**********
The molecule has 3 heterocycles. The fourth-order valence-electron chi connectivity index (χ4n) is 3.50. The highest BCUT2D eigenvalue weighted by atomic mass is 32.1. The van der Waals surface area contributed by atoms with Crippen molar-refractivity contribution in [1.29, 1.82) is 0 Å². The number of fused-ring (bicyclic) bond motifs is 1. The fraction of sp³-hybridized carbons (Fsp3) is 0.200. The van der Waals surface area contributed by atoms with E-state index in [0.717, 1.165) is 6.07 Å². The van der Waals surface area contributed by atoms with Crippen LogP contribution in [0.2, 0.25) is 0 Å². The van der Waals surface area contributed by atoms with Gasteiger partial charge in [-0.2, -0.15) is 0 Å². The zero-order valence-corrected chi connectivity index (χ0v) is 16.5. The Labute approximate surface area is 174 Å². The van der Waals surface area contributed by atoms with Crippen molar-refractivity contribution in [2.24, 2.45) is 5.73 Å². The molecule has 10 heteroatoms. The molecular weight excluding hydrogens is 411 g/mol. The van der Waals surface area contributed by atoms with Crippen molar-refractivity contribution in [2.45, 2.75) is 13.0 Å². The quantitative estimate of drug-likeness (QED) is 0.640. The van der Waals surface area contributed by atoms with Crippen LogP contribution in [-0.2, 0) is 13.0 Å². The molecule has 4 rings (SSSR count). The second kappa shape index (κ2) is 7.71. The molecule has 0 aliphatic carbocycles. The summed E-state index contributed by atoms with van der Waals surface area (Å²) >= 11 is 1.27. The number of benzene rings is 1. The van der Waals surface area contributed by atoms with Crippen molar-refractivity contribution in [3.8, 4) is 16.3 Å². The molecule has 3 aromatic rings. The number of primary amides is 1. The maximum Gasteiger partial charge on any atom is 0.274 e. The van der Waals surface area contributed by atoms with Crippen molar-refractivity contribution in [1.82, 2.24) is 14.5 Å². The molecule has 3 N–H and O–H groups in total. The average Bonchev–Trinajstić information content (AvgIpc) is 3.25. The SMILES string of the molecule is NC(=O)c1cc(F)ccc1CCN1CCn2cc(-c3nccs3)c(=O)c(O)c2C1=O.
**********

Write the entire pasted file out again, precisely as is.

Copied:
The molecule has 3 heterocycles. The fourth-order valence-electron chi connectivity index (χ4n) is 3.50. The highest BCUT2D eigenvalue weighted by atomic mass is 32.1. The van der Waals surface area contributed by atoms with Crippen molar-refractivity contribution in [1.29, 1.82) is 0 Å². The number of fused-ring (bicyclic) bond motifs is 1. The fraction of sp³-hybridized carbons (Fsp3) is 0.200. The van der Waals surface area contributed by atoms with E-state index in [0.717, 1.165) is 6.07 Å². The van der Waals surface area contributed by atoms with Crippen LogP contribution in [0.2, 0.25) is 0 Å². The van der Waals surface area contributed by atoms with Gasteiger partial charge in [-0.2, -0.15) is 0 Å². The zero-order valence-corrected chi connectivity index (χ0v) is 16.5. The Labute approximate surface area is 174 Å². The van der Waals surface area contributed by atoms with Crippen molar-refractivity contribution in [2.24, 2.45) is 5.73 Å². The molecule has 10 heteroatoms. The molecular weight excluding hydrogens is 411 g/mol. The van der Waals surface area contributed by atoms with Crippen molar-refractivity contribution in [2.45, 2.75) is 13.0 Å². The quantitative estimate of drug-likeness (QED) is 0.640. The van der Waals surface area contributed by atoms with Crippen LogP contribution in [-0.2, 0) is 13.0 Å². The molecule has 4 rings (SSSR count). The second kappa shape index (κ2) is 7.71. The molecule has 0 aliphatic carbocycles. The summed E-state index contributed by atoms with van der Waals surface area (Å²) >= 11 is 1.27. The number of benzene rings is 1. The van der Waals surface area contributed by atoms with Crippen molar-refractivity contribution in [3.8, 4) is 16.3 Å². The molecule has 3 aromatic rings. The number of primary amides is 1. The maximum Gasteiger partial charge on any atom is 0.274 e. The van der Waals surface area contributed by atoms with Crippen molar-refractivity contribution in [1.82, 2.24) is 14.5 Å². The molecule has 3 N–H and O–H groups in total. The average Bonchev–Trinajstić information content (AvgIpc) is 3.25. The SMILES string of the molecule is NC(=O)c1cc(F)ccc1CCN1CCn2cc(-c3nccs3)c(=O)c(O)c2C1=O.